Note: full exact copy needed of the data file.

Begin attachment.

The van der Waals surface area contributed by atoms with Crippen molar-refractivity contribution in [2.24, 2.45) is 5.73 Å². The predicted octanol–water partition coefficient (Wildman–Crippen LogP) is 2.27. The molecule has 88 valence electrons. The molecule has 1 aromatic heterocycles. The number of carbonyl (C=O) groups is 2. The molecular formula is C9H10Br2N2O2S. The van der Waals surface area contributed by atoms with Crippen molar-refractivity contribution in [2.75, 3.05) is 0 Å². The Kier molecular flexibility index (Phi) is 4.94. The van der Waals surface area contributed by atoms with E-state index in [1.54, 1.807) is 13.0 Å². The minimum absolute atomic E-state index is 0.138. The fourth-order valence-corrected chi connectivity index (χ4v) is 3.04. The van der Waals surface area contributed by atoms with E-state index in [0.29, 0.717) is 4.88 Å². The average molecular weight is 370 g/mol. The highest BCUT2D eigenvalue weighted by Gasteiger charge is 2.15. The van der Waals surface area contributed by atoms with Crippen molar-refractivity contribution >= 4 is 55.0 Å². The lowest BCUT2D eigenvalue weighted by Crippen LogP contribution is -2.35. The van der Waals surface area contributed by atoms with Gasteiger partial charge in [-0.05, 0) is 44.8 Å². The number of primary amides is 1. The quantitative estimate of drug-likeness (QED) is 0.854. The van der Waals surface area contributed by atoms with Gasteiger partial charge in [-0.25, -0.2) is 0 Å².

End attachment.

The van der Waals surface area contributed by atoms with Crippen molar-refractivity contribution in [2.24, 2.45) is 5.73 Å². The predicted octanol–water partition coefficient (Wildman–Crippen LogP) is 2.27. The molecule has 88 valence electrons. The molecule has 1 aromatic heterocycles. The number of carbonyl (C=O) groups is 2. The molecular formula is C9H10Br2N2O2S. The van der Waals surface area contributed by atoms with Crippen molar-refractivity contribution in [2.75, 3.05) is 0 Å². The Kier molecular flexibility index (Phi) is 4.94. The van der Waals surface area contributed by atoms with E-state index in [1.54, 1.807) is 13.0 Å². The minimum absolute atomic E-state index is 0.138. The fourth-order valence-corrected chi connectivity index (χ4v) is 3.04. The van der Waals surface area contributed by atoms with E-state index in [0.29, 0.717) is 4.88 Å². The average molecular weight is 370 g/mol. The highest BCUT2D eigenvalue weighted by Gasteiger charge is 2.15. The van der Waals surface area contributed by atoms with Crippen molar-refractivity contribution >= 4 is 55.0 Å². The lowest BCUT2D eigenvalue weighted by Crippen LogP contribution is -2.35. The van der Waals surface area contributed by atoms with Gasteiger partial charge in [-0.05, 0) is 44.8 Å². The number of primary amides is 1. The quantitative estimate of drug-likeness (QED) is 0.854. The van der Waals surface area contributed by atoms with Gasteiger partial charge in [-0.25, -0.2) is 0 Å².